Special Edition
Rupert Neve, Audio Pioneer (1926-2021)
Issue 69

Sennheiser MD435 & MD445 Dynamic Microphones

Two new handheld additions to Sennheiser’s MD series of primo microphones.


February 9, 2021

Sennheiser recently celebrated 75 years manufacturing microphones and the MD prefix has been there from the beginning — the original MD1 was produced in 1946. You wouldn’t see one of those outside of a museum but current versions of the classic MD421 (1960) and the even more classic MD441 (1971) are still available and still great mics. The same applies to the MD431 (Profipower) from the 1980s.

The last 20 years has seen the rise of the successful Sennheiser Evolution series. The entry level e835/845 handheld dynamics offer good value, the mid-priced e935/945 dynamics are a common sight on professional stages. Ross Wilson from legendary Oz band Daddy Cool was using an e945 last week at the Theatre Royal and he sounded great. Then there’s the problem-solving e906 guitar cab mic and convenient e904 tom mics. The top of the range dual-capsule e965 condenser happily competes with the highest quality condenser vocal mics.


So the all-new Sennheiser MD435 and MD445 microphones come with some expectations… that were not initially fulfilled by their looks. They lack the distinctive visual stylings of the MD421/441 (even the 431) opting instead for a more conventional design. This is not necessarily a bad thing from a functional perspective, both the 421 and 441 are instantly recognisable but they are somewhat awkward shapes for handheld use. The MD435/445s look is understated and it’s heavyish at 350g but well balanced and the finish offers some grip, so they’re comfortable in the hand and easy to use. Bling-free and finished in matte black with a slightly gloss head, you’d only know they were Sennheisers by the names printed on the body and band around the grille. The MD445 has a smaller top half of the head, otherwise its appearance is virtually identical to the MD435. 

Under the head, the new MD mics both start with the capsule from the discontinued MD9235 handheld wireless vocal mic, sold as a quality general-purpose mic and known for being popular with hip-hop and R&B artists. The capsule features an aluminium-copper alloy voice coil that is lighter than conventional copper coils so it can move the capsule’s one-inch diaphragm faster for more accurate resolution, particularly noticeable across the vocal and high frequency range. The capsule is housed in a new spring-mounted suspension system and it works. The first thing I noticed when I plugged them in was the low handling noise — it’s low in level and unobtrusively muted in tone. And the same for both models. After that they differ.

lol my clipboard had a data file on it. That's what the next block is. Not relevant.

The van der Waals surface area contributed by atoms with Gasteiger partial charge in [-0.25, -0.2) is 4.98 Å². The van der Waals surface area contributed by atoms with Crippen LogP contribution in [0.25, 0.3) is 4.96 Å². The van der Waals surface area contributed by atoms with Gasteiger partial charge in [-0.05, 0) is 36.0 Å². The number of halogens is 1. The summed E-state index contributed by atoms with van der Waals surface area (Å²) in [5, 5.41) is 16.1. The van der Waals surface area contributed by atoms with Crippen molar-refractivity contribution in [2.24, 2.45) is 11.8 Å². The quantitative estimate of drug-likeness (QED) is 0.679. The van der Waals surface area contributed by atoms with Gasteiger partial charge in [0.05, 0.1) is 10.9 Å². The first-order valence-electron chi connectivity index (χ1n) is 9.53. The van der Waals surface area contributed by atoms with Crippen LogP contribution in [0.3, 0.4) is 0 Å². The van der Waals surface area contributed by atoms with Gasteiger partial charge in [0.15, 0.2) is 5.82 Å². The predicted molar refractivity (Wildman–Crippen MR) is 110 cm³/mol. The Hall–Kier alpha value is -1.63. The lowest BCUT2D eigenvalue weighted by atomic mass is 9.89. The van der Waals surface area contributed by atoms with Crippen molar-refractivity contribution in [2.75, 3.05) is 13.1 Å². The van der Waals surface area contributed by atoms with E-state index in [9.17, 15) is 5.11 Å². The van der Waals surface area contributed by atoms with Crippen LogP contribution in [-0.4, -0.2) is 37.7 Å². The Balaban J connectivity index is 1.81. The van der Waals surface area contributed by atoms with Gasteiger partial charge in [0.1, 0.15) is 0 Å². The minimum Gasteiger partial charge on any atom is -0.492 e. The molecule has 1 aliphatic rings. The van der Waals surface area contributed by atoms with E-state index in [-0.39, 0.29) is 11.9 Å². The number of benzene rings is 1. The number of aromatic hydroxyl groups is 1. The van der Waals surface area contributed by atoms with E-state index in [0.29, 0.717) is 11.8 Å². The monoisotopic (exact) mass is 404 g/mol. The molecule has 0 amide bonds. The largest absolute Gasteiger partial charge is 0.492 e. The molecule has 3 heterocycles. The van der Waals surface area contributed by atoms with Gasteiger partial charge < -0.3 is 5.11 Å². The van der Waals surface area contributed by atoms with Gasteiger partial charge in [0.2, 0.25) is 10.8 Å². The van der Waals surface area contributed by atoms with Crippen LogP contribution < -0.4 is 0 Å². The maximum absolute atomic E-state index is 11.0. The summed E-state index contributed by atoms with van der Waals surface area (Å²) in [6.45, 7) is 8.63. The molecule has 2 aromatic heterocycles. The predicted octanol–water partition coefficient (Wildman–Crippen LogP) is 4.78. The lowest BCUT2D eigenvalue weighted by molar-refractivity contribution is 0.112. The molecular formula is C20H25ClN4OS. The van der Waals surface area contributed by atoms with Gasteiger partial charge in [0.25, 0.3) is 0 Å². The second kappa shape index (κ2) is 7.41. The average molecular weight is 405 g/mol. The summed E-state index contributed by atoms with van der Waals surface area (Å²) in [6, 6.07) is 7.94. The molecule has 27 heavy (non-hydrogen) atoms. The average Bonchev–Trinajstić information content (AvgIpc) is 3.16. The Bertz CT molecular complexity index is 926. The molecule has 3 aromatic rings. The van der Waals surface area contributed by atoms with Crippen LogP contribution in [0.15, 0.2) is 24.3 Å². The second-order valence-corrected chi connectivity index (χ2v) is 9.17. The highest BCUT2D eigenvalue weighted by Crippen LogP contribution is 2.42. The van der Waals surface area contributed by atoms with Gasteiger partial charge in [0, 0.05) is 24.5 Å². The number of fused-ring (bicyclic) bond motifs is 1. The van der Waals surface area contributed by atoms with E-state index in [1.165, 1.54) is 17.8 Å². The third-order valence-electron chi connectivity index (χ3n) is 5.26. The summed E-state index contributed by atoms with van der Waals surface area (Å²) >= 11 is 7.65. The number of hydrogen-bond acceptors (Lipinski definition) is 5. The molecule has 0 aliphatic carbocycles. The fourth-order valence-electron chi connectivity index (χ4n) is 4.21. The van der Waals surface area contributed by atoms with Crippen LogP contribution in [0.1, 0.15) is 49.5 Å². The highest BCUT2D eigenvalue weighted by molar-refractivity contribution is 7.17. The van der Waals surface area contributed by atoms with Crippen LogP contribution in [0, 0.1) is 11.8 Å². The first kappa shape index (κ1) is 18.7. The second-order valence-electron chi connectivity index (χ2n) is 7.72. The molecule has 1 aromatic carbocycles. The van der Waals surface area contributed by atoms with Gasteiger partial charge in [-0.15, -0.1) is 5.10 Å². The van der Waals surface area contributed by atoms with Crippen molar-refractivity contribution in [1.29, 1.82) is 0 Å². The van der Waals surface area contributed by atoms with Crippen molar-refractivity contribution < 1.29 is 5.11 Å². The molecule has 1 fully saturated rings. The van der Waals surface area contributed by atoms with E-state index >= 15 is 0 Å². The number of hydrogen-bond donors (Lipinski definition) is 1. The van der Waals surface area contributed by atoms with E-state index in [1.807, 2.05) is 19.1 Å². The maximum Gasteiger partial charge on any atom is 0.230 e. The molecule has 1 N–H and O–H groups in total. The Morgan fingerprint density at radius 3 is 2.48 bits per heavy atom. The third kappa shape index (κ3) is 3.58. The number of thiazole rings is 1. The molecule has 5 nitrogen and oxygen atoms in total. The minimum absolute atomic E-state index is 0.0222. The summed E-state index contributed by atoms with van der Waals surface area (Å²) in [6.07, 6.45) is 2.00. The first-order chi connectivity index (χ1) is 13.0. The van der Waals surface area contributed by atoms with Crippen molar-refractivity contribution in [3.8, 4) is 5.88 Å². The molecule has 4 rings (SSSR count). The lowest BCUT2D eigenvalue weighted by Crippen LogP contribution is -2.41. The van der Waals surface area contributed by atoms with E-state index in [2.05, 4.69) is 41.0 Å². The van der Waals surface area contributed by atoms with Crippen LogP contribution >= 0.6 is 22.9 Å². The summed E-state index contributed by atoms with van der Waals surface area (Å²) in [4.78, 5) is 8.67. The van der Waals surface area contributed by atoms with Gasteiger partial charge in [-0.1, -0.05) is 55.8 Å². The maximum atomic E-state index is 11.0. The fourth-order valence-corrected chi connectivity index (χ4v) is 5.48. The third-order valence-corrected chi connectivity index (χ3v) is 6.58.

MD445 & MD435: A$799


    Sennheiser: (02) 9910 6700 or sales@sennheiser.com.au

  • MD435 PROS

    Strong Presence
    Expensive Sounding

    MD445 PROS

    High output
    Strong off-axis rejection

  • CONS


    A classy brace of handheld mics worthy of the Sennheiser MD marque. The MD435 is a natural live vocal mic suitable for any stage, interview or broadcasting duties. The MD445 is a monster mic with extreme off-axis rejection and will rescue vocalists suffering from lack of level on loud stages.


The MD435 is easy to use with a strong professional sound. It’s bright rather than shiny, with a frequency response that is essentially flat from 150Hz up to 2kHz, before rising rapidly to be adding nearly 10dB at 5kHz before dropping back to about 5dB extra between 8kHz – 12kHz, then rolling off quite sharply. This boost delivers a big part of the crisp, clear Sennheiser sound that has made the e935/945 and MD421 popular. This brightness is well balanced by a thick low end with a controlled proximity effect in close to the mic.

Pop resistance is good, although it doesn’t like wind or heavy breathing much. The high frequencies are pleasingly smooth and sibilance is not accentuated. The emphasised top and big bottom up-close leaves the mic sounding somewhat scooped in direct comparison to other popular vocal mics but in use it sounds rich and produced.

The polar pattern is a narrowish cardioid shape that’s sharply maintained across the mid frequencies, contributing to the high resistance to feedback on stage, but it’s still forgiving if the singer moves around while performing. The MD435 is a natural live vocal mic suitable for any stage, interview or broadcasting duties.


The 445 is different. It <looks> normal enough but when you speak or sing into it you will hear the difference. The mic produces a surprising output level for a given input. It startled me the first time I spoke into it in front of speakers, the low handling noise combined with the high output delivered more volume than I was expecting — like a car with a powerful engine and a sensitive throttle. Part of this high output is physical: the head of the mic is almost flat and the diaphragm is right underneath the grille with only enough room for a thin layer of pop-busting foam, so if you’re right up on the mic you’re only a couple of millimetres from the diaphragm, and it sounds close and present.